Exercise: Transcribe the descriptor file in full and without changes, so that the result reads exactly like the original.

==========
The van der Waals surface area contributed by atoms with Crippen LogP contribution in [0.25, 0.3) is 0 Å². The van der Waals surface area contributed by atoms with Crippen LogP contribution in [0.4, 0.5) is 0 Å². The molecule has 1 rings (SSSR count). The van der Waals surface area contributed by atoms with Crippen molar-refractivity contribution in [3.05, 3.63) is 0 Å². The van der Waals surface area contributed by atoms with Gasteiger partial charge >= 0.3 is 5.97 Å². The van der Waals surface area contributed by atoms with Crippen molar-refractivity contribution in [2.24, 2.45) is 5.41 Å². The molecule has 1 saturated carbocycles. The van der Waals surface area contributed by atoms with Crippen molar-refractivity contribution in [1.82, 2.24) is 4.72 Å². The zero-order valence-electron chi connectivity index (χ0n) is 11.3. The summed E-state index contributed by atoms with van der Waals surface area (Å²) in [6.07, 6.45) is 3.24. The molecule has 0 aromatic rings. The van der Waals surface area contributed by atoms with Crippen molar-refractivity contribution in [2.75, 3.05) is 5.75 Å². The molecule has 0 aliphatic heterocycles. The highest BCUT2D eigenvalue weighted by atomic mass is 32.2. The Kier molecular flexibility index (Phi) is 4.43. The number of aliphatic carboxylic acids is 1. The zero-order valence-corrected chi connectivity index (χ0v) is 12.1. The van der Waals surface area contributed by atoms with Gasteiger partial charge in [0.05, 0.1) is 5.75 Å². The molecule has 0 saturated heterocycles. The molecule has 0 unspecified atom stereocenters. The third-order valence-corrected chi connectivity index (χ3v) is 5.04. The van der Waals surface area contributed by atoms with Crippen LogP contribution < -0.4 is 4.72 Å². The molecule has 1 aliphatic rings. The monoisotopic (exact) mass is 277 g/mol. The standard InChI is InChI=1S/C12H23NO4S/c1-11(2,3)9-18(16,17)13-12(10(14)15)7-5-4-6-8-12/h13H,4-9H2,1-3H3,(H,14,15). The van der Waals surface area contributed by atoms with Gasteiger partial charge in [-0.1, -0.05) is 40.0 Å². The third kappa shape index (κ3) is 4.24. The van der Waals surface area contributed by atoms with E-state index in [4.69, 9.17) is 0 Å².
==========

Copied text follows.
The van der Waals surface area contributed by atoms with Crippen LogP contribution in [0.25, 0.3) is 0 Å². The van der Waals surface area contributed by atoms with Crippen LogP contribution in [0.4, 0.5) is 0 Å². The molecule has 1 rings (SSSR count). The van der Waals surface area contributed by atoms with Crippen molar-refractivity contribution in [3.05, 3.63) is 0 Å². The van der Waals surface area contributed by atoms with Gasteiger partial charge >= 0.3 is 5.97 Å². The van der Waals surface area contributed by atoms with Crippen molar-refractivity contribution in [2.24, 2.45) is 5.41 Å². The molecule has 1 saturated carbocycles. The van der Waals surface area contributed by atoms with Crippen molar-refractivity contribution in [1.82, 2.24) is 4.72 Å². The zero-order valence-electron chi connectivity index (χ0n) is 11.3. The summed E-state index contributed by atoms with van der Waals surface area (Å²) in [6.07, 6.45) is 3.24. The molecule has 0 aromatic rings. The van der Waals surface area contributed by atoms with Crippen molar-refractivity contribution in [2.75, 3.05) is 5.75 Å². The molecule has 0 aliphatic heterocycles. The highest BCUT2D eigenvalue weighted by atomic mass is 32.2. The Kier molecular flexibility index (Phi) is 4.43. The number of aliphatic carboxylic acids is 1. The zero-order valence-corrected chi connectivity index (χ0v) is 12.1. The van der Waals surface area contributed by atoms with Gasteiger partial charge in [0.05, 0.1) is 5.75 Å². The molecule has 0 saturated heterocycles. The molecule has 0 unspecified atom stereocenters. The third-order valence-corrected chi connectivity index (χ3v) is 5.04. The van der Waals surface area contributed by atoms with Crippen LogP contribution < -0.4 is 4.72 Å². The molecule has 1 aliphatic rings. The monoisotopic (exact) mass is 277 g/mol. The standard InChI is InChI=1S/C12H23NO4S/c1-11(2,3)9-18(16,17)13-12(10(14)15)7-5-4-6-8-12/h13H,4-9H2,1-3H3,(H,14,15). The van der Waals surface area contributed by atoms with Gasteiger partial charge in [-0.1, -0.05) is 40.0 Å². The third kappa shape index (κ3) is 4.24. The van der Waals surface area contributed by atoms with E-state index in [4.69, 9.17) is 0 Å².